No matter which you choose, however, the aim here is to get you seated low with the wheel and pedals placed optimally and securely for driving. The DIYers here can also try to construct such a ‘rig’ themselves with basic materials (such as wood or even pipes) and some free time as there are plenty of guides and community-shared schematics available.
So yeah. This stuff is legit.
If you already have a recent console such as the PlayStation 4 or Xbox One, you’re already halfway home to completing your sim racing setup. That said, for the best experience, you might want to invest in the newer PlayStation 5 or Xbox Series X to take advantage of the extra processing and graphical horsepower they provide.
Ideally, however, you should be looking at a powerful desktop computer for the most immersive experience. Apart from being upgradable over time, they will work most cohesively with the other products you have invested in.
The newest PCs have CPU clock speeds, core counts, and multi-purpose utility that puts even the newest consoles to shame. Plus you’ll be opening yourself up to features found nowhere else such as support for multiple monitors and high in-game frame rates for high refresh rate monitors. In addition to a higher degree of graphical fidelity, there is also more compatibility with realistic ray-traced graphics as developers build them into their games.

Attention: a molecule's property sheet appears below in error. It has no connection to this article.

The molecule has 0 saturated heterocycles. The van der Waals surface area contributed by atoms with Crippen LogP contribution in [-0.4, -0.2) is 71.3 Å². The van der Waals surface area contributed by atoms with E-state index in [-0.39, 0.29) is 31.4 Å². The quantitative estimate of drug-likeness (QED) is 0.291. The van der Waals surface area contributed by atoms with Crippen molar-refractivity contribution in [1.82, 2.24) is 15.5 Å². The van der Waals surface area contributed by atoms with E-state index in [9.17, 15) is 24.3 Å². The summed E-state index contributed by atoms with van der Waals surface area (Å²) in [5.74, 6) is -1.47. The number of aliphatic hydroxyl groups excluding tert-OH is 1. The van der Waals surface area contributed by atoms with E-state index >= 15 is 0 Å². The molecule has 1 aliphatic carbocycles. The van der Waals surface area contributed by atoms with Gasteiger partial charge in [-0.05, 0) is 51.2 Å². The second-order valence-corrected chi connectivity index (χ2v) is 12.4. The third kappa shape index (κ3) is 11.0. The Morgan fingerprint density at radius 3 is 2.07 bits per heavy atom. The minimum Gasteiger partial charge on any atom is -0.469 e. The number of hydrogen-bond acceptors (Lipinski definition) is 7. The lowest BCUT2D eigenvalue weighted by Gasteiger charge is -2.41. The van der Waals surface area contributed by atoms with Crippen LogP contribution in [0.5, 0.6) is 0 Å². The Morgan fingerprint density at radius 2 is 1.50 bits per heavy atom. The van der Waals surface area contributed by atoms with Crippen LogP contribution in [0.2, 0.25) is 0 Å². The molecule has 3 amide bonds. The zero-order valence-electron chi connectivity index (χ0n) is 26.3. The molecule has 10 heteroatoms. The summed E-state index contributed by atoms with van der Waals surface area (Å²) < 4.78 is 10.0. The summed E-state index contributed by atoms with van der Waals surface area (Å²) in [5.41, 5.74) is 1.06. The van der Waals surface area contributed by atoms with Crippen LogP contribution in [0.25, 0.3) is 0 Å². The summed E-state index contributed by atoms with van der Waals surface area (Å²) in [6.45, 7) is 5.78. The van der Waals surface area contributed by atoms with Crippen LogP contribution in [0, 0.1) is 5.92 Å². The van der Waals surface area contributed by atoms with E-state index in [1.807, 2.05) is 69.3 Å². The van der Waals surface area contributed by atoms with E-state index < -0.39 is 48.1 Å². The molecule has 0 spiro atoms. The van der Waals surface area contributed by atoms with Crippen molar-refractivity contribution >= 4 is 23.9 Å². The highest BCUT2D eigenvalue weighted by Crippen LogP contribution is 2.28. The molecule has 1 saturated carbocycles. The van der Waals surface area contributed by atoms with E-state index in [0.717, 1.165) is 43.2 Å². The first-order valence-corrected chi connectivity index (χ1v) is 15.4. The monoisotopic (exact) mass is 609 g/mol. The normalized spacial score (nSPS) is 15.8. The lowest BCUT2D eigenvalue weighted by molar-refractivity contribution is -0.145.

Building your computer to spec can be a rewarding experience while potentially saving you some money compared to buying one pre-made. Be warned, though, as the price of standalone higher-end GPUs and processors has skyrocketed in the past year thanks to surging demand and a global semiconductor shortage.
Your choice of platform will also dictate which wheel and pedal you’ll choose as, for the most part, those made to support the PS4/PS5 will not be usable on the Xbox One/Series, and vice versa. That said, most do have universal support for PCs.